Ponca Chief Standing Bear merely wanted to fulfill a promise; instead, he became part of one of the West's most famous trials. The Chief's son, like many of his tribe, had taken ill after being forced onto a reservation in Oklahoma. On his deathbed, the son uttered a final wish: to return to the traditional land of the Ponca, 500 miles away in northern Nebraska. Determined to bury the remains of his son in the land of his ancestors, Standing Bear escaped the reservation with a small band of relatives and friends. Three months later, they were captured by a reluctant, sympathetic Brigadier General George Crook and detained at Fort Omaha. Standing Bear's plight caught the attention of Thomas Tibbles, the assistant editor of the Omaha Daily Herald. Tibbles enlisted the help of two prominent Omaha lawyers who filed suit, claiming that the defendants had been illegally deprived of their liberty. During the trial, General Crook testified on behalf of the Ponca. Standing Bear was vindicated.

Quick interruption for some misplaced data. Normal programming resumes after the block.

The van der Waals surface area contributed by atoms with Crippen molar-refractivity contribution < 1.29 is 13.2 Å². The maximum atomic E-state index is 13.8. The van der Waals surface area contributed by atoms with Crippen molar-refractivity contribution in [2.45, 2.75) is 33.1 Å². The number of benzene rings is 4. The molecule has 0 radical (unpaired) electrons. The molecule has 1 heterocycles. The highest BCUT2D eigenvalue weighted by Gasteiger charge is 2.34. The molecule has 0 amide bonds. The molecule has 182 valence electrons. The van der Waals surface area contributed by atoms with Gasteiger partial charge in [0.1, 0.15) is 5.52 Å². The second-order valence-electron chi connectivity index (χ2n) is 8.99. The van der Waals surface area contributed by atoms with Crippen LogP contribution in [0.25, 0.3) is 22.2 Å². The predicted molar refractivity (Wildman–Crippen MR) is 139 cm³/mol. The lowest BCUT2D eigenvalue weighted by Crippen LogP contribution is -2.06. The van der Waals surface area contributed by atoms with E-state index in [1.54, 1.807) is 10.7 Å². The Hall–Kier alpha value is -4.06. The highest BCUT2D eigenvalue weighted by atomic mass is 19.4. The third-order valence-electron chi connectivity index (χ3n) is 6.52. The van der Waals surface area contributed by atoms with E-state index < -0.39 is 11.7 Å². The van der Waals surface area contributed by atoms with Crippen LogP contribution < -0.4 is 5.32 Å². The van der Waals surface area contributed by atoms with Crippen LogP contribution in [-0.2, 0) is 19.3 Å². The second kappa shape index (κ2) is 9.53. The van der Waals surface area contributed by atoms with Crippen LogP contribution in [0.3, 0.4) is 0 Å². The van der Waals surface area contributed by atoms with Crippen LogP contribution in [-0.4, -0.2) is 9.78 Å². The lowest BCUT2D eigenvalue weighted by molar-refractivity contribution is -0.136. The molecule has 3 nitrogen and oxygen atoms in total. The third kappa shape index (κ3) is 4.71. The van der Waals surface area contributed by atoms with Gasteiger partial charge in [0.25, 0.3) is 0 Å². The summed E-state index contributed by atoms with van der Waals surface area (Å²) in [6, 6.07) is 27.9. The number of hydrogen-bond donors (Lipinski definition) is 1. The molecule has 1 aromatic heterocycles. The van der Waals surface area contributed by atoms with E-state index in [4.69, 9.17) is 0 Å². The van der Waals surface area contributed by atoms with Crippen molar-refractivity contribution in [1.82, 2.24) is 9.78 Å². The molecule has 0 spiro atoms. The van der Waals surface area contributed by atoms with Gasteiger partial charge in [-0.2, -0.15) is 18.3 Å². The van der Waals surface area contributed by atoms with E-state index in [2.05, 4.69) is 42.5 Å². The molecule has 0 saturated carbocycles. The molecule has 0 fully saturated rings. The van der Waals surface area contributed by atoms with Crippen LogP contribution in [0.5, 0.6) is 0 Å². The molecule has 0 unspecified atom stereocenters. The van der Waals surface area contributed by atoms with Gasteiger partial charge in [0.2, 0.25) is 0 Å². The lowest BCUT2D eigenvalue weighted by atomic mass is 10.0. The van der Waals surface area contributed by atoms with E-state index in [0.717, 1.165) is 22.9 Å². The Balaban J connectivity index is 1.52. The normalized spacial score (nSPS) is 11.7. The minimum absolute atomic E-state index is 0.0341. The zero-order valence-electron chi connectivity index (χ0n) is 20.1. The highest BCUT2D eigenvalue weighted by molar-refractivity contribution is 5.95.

For the first time in American history, Native Americans were recognized as having protection under the U.S. Constitution. Judge Elmer S. Dundy ruled that "an Indian is a person within the meaning of the law."
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